Cedar Rapids Gazette (Newspaper) - April 14, 1974, Cedar Rapids, Iowa VOLUME 92 - NUMBER 95 IDEAS FOR YOUR HOUSE Section Home Show    Is April    18-21 * < «k (In Sections E, F) A SCHOOL FOR DROP OUTS Oiler Linn (I    aunty Alternative (In Section A) CITY FINAL 35 CENTS ASSOCIATED PRESS, UPI, NEW YORK TIMES Weather- Showers today. High in the upper 50s. Clearing and cooler tonight and Monday. Highs in the 50s. Lows in the 30s. CEDAR RAPIDS. IOWA. SUNDAY. APRIL 14. 1974 Says Most Pay Equal Tax Rates WASHINGTON (AP) - Most American families pay about the same percentage of their incomes in taxes, a private study released Saturday says. Economists .Joseph Pechman and Benjamin Okner of the Brookings Institution said only the richest 3 to 5 percent of U. S. families and the poorest IO percent pay more than 25 percent of their income in taxes. Their study covered federal, state and local taxes and included such taxes as sales and1 property taxes as well as income taxes. Vast Majority ‘‘The U. S. tax system is essentially proportional for the vast majority of families and therefore has little effect on the! distribution of income,” Pech-i man and Okner wrote. The study was based on 1966 state, federal and local tax fig-1 ures, but the two economists said the findings are just as valid today as they were eight years ago. Tax changes since then have been roughly offsetting, they said. “For those who believe in a progressive tax system, these results ought to be revealing,”; Pechman told reporters. A progressive tax system means that tax rates get higher as a person’s income rises. According to the study, even when tax burdens are shitted — j that is, if taxes paid by busi-| nesses are shifted to consumers in a variety of ways — the tax j burdens are essentially the same. “The very rich pay higher average effective tax rates than does the average family, but the difference is large only if the corporation income and property taxes are assumed to be borne by capital,” they said. Moderately Higher If it is assumed consumers pay corporation income taxes! through higher prices to a large degree, then “the very rich pay tax rates that are only port hospital were Merrill Paul moderately higher than aver- and his wife, Inez, both 70, of age.” they said.    Durant. The study used a number of; The Cedar county sheriff’s de ! different assumptions to take payment said the couple’s car! into account the shifting of the an(j a car driven by William j tax burden from one population stein, 20, of Davenport, collided! to another.    at 5 05 p m on highway 6. I he richest 3 to 5 percent of Stein was in satisfactory con-! families pay taxes varying aition at Mercy hospital. A pas-! from 50 percent of income, if senger in Stein’s car, Douglas; little shifting is assumed, to Carditic, 20, Stockton, was un-’ about 30 percent, when exten- dergoing surgery late Saturday, sive shifting is assumed, ac- and was reported in guarded cording to the study.    condition. Both are hospitalized The poorest IO percent pay a in Davenport, higher percentage of tfi^ir in- A second passenger in Stein’s comes for all taxes, but the au-;car, Douglas Berkhoff, 21, thors said this probably occurs j address unknown, suffered a because there are a large num- broken leg. ber of retirees and others with Authorities said the collision temporarily low income in this occurred after Stein’s car group.    passed another car. New Crossword Puzzle A new breed of crossword puzzle starts today on page 16D. Experts rate it a more challenging puzzle than the one that has faced readers up to now. The major difference is in the wording of definitions. There is Inn attempt to vary them so that the same definitions don’t appear every day. And humor is frequently used. The new puzzle, provided to The Gazette by the Chicago Tribune-New York News Syndicate, Inc., is actually one of the oldest continuing crossword puzzles in the world. It was started back in the 1920s by the New York Herald Tribune. It is the work of individual contributors from all over the U.S. and Canada. The puzzle offers both diagram and diagramless versions and cryptograms. Solutions to today’s puzzles will be carried next Sunday and that will be standard ceau Ford Sees No Evidence for Impeachment GREAT BEND, Kan. (UPI) -Vice-president Ford said Saturday he believed the house judiciary committee has no evidence on which it can base impeachment of President Nixon. Ford told newsmen the house committee had “absolutely no evidence on which to base impeachment.” And he added: “I do not think Watergate should be a significant issue in the upcoming elections.” The vice-president began a trip through Kansas with an appearance in Overland Park, a suburb of Kansas City, in support of Rep. Larry Winn, and then flew to Great Bend to appear in behalf of Sen. Bob Dole and Keith Sebelius, all Republic cans. He said he felt Nixon could help Republicans by making campaign appearances. “I will he campaigning on behalf of any candidate. Democrat or Republican, who has supported President Nixon's efforts to bring peace in Vietnam, better relationship with the Soviet Union and easing of tensions throughout the world,” he said. Ford said he believed that Nixon’s visits to lower Michigan last week on behalf of a Republican congressional candidate will “have a good impact.” “We wont know until the1 Tuesday election, of course, but his reception there was 95 to 96 percent warm and welcome.” I Ford said. “I think most of the people were glad to see the President, but it’s too early to tell if his welcome can be translated into votes.” In answer to a query about political plans, Ford said, "I haven t changed my mind. I have no intention to run. My! wife and I have talked about it! repeatedly and neither of us! have changed our minds.” Durant Couple j Dies in Crash DURANT—Two people were killed and three others injured Saturday in a headon collision here. Dead on arrival at a Da von-1 —Gazette Photo by Duane Crock Ready for Easier The Easter Bunny visited many East Iowa children this morning, playing what has become a traditional Easter role. Lilies on church altars, other colorful flowers and dressed-up little girls and boys also are Easter traditions. Pictured with cyclamens, an Easter lily and a bunny at the city's Noelridge greenhouse is Tracey Wilson, 3, daughter of Mr. and Mrs. Doug Wilson, 6506 Mosswood lane NE. Christians Worldwide Observe Easter Gazette Leased Wires Christians throughout the world today celebrated their most holy holiday — the Easter resurrection of Jesus Christ. Less celebrated and less secularized than Christmas, Easter is the hinge of the Christian faith — the assertion that in Jesus, God has met and conquered sin and death. “Only Light” Greek Orthodox Archbishop Iakovos, primate of the two million Greek Orthodox Christians in North and South America, in a message read in Orthodox churches Saturday night, summed up the meaning of Easter for Christians when he called it “a day that can be honored only with light, only with the early-waking spirit. “For the day that breaks is the day of resurrection,” the primate said. “Not even the graves can withstand the force of its coming.” . marks the spot was crucified. where Christ “One Easter” Hours later, the Holy Sepulchre church turned to a traditional scene of chaos for the ceremony of the Holy Fire. Hundreds of Orthodox and Eastern Catholic pilgrims jammed around the tomb, struggling to light their cand-1 e s from blazing torches thrust through two holes in the side of the vault. In Istanbul, Patriarch Demetrius I. spiritual leader of the world’s 125 million Orthodox believers, urged that all Christians celebrate Easter on (Continued: Page 3, Col. 6.) procedure Chuckle Nothing is harder for a new driver to park than both ends Of a Caf.    Copyright 19/4 In the Vatican, Pope Paul VI delegated an evening vigil Mass in St. Peter's basilica on Saturday to Paolo Cardinal Marella, head of the basilica. Doctors had advised the Pope, after a strenuous schedule Thursday and Friday, not to overtire himself because of a recent bout with the flu. In Jerusalem, Israeli guards patrolled the old walled city following an Arab terrorist attack Thursday on the Israeli border towrn of Qiryat Sh-monah and Israeli retaliatory raids in southern Lebanon on Friday. Fewer visitors than usual were seen in Jerusalem streets. For the first time in eight years, due to calendar shifts, Western and Eastern churches were celebrating Easter at the same time. Services Held In Jerusalem, first Roman Catholics and then Eastern Orthodox Christians held services in the massive Crusader Church of the Holy Sepulchre, site of the tomb where Christ : runas 10 operate me camp, ret Hough was said to have lain    before    which provides a summer camp- in memory of    John the resurrection.    ing experience for children who    m. Morion    from Protestant pilgrims    gath-    would not otherwise be able to    Ralph C. and    Mattered outside the city walls at    attend a camp, are provided by,    gam Krska the Garden Tomb,    which    donations from subscribers and rn any Protestants believe readers of The Gazette.    ((Continued    on    Page    2A,    Col.    I Kissinger Plans Mid-East Trip WASHINGTON (AP) - Secretary of State Kissinger received a new, detailed Syrian proposal Saturday for a disengagement of forces with Israel in the Golan heights. “It was a constructive attempt on their part.” he said of the plan and map brought to him by Brig. Gen. Hikmat Che-habi. the Syrian military intelligence chief. Kissinger Trip Kissinger will go to the Middle East around April 25 to try to bridge the differences between the Syrian proposal and the one presented to him March 30 by Israeli Defense Minister I Mo«,he Dayan. After discussing the plan with Chehabi, and with the Egyptian and Soviet foreign ministers. Kissinger said he was “moderately upbeat” about chances for a settlement. He will confer at the state department on Sunday morning with Sirncha Dinitz. the Israeli ambassador. After a brief early-evening session with the general. Kissinger told newsmen the two sides were approaching the halfway point toward an agreement.! He said Chehabi had authorized him to pass along the plan to the Israeli side. “The United States will continue its efforts to bring the two sides together,” the secretary told newsmen, “and it continues I to consider disengagement between Syrian and Israeli forces the primary objective to be achieved in the Middle East right now.” Kissinger, who saw Chehabi three times, added: “I believe the talks we had here this weekend have furthered this, effort.” The secretary also discussed the prospects for disengagement with Egyptian Foreign Minister Ismail Fahmy and over lunch with Soviet Foreign Minister Grom\ ko. Kissinger, Chehabi and Fahmy all beamed smiles at newsmen in the state department lobby and spoke optimistically. “The emissary from Syria and I had extensive talks,” Kissinger said. “I presented the ideas that were brought here by Gen. Dayan and we received some detailed Syrian ideas on how' to advance the disengagement of forces. “Very Friendly” “I consider the talks to have been very useful. They were conducted in a very friendly and very constructive atmosphere.” Chehabi. in Arabic, said he agreed with Kissinger’s description of their conversations. “I would like to express great appreciation for the secretary’s efforts to bring about a just and durable peace in the area,” the Syrian genera! added. Fahmy joked with reporters as he left the state department after a separate half-hour meeting with Kissinger. Their discussions will be continued at dinner in New York Monday night. Kissinger will address the U.N General Assembly earlier in the daw Israeli Warplanes Arabs on Golan Front By United Press International Israeli warplanes flew In New York, the U.N. Sat-aj urday called an urgent meeting strikes Saturday against Syrian thf Sfurit>' <*un,cU f°r Mo"' forces that punched through the,da>’10 dls,ckuss ^KIsraeh ralds Golan heights cease-fire lines'•ns'd<‘. southern Lebanon. near strategic Mount Hermon. A L V    sald    Lcb‘ the Tel Aviv military command an°" re<’aef!ed ,hc "f •j    *    Davan    told newsmen that com mando “operation was not for The command ;-aid the air at- qle purpose of revenge. We tacks came alter the Syrians vvan^ citizens of southern tired surface-to-air missiles lebanon to go to the govern-(SAMs) at Israeli patrol planes mcnl 0f Lebanon today and tell over the heights, the first time it they cannot live there if the the Syrians have used the weap- terrorists are not dealt with, ons since the October war. Israel Denies “If the citizens of Qiryat She-mona cannot live peaceful and normal lives then the citizens of In Damascus, a military com-    Lebanon    will not be    able    to live |munique said Syrian defense    peaceful    and    normal    lives    ei- 1 units shot down three and possi-    thor.” he    said bly four Israeli warplanes. The    Davan    said    th Good Health, Children's Home Share $2,000 Gift Hanford Post No. 5 of (he Previously reported $ 2,934.79 American Legion has given al* edar RaP«ds Tourist : $2,000 gilt to be shared by the club nu,, . „ cr..    1,1 memory of Mary ,Childrens Home of Cedar Hap- Kr|ckson from ids and (amp Good Heatlh. hrunner Music Co. Camp Good Health, which is employes (located on old highway 30 east Bernice Pratt, King’s (of its junction with highway 13. Dauffh*ers tirt,e j is operated by the Children’s I Home. Camp Good Health's share of the gift was directed to the general fund and will be used to •remodel the kitchen. Funds to operate the camp, 25.00 20.00 In memory of Joseph I'. Dostal, jr., and E d w i n V. Zahorik from Vernon Village NI N B friends. I* a t Jennings, I) o n n a Hudson and Marsa la.OO 15.00 • Israelis denied the reports. Syrian and Israeli forces also traded artillery and tank fire on the heights for the 33rd consecutive day. The Tel Aviv command an nounccd early Saturday that crack commando units had attacked a cluster of villages and blown up buildings in southern Lebanon The Israeli raids on the six villages came less than 48 hours after an Arab “suicide squad” struck into the nearby Israeli border village of Qiryat She-mona, killing 16 residents and two security officers. The three Arab attackers later died in an explosion. Jerusalem has blamed Lebanon for the suicide attack, claiming Beirut gives sanctuary to the guerillas. Destroyed, Deserted “If the Lebanese government will allow terrorist headquarters to enjoy their freedom and convenience in Beirut and at night they will cross the border into Israel, I think that eventually a, good part of Lebanon will be destroyed and deserted.” Dayan! said following Saturday’s raids IO Lebanese Todays Index SECTION A Late News I, J, ?! Deaths 3 Accent On Youth 7 Editorials 8 9 Report Card IS City Hall Notes ll SECTION B Iowa News MS Television Table Frank Nye's Political Notes S Political Calendar IO Mar,on I? Food 13 Movies .. 14-15 Record Reviews 14 Farm 14-17 SECTION C Social 1-22 Around the Town 2 New Books 2 Travel .. _____ 21 SECTION D Sports .. .. 1-7 Outdoor Iowa 6 Financial I 19 New York Stocks 8 Want Ads 11-20 Crossword ................. 14 SECTION E Home Planning 1-20 SECTION F Furnishings, Gardening 1-20 Parade Magazine ........... - ■■............ .............. 124 I ;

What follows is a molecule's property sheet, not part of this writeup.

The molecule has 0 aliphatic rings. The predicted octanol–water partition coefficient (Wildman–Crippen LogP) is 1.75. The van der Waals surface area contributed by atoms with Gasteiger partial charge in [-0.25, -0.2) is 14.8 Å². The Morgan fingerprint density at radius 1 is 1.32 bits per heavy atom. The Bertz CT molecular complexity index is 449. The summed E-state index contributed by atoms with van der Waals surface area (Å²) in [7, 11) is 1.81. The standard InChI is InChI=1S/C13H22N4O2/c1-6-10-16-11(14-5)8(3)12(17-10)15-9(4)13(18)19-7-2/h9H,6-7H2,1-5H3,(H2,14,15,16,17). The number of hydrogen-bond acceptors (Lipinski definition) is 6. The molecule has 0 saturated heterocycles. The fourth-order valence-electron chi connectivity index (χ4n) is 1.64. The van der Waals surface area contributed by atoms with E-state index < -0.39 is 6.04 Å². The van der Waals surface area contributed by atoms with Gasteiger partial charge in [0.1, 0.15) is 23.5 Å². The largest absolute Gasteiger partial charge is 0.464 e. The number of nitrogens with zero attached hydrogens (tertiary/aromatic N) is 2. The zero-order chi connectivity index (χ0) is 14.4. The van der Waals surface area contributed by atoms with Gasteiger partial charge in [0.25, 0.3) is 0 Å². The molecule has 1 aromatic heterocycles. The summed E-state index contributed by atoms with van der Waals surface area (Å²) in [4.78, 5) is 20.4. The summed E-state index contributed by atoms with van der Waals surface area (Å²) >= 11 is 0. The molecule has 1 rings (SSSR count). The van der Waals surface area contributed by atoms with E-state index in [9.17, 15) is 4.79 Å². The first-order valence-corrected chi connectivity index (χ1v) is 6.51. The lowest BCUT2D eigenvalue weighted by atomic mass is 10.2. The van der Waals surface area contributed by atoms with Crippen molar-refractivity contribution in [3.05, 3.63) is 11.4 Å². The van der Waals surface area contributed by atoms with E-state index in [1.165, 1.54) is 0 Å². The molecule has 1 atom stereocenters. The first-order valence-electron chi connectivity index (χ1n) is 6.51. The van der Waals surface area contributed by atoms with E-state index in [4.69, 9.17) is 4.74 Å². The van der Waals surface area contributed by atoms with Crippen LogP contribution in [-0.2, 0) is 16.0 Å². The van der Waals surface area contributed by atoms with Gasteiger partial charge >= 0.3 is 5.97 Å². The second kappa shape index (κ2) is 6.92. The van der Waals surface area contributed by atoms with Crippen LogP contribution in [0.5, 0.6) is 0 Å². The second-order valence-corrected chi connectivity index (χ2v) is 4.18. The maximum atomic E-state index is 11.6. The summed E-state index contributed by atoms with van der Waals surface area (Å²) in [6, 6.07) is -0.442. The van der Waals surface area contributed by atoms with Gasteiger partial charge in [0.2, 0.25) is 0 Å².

• Archbishop Iakovos
  • Benjamin Okner
  • Bernice Pratt
  • Bob Dole
  • Doug Wilson
  • Douglas Berkhoff
  • Ismail Fahmy
  • Joseph Pechman
  • Keith Sebelius
  • Larry Winn
  • Paolo Cardinal Marella
  • Paul Vi
  • Ralph C.
  • Sirncha Dinitz
  • Tracey Wilson

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Publication: Cedar Rapids Gazette

Location: Cedar Rapids, Iowa

Issue Date: April 14, 1974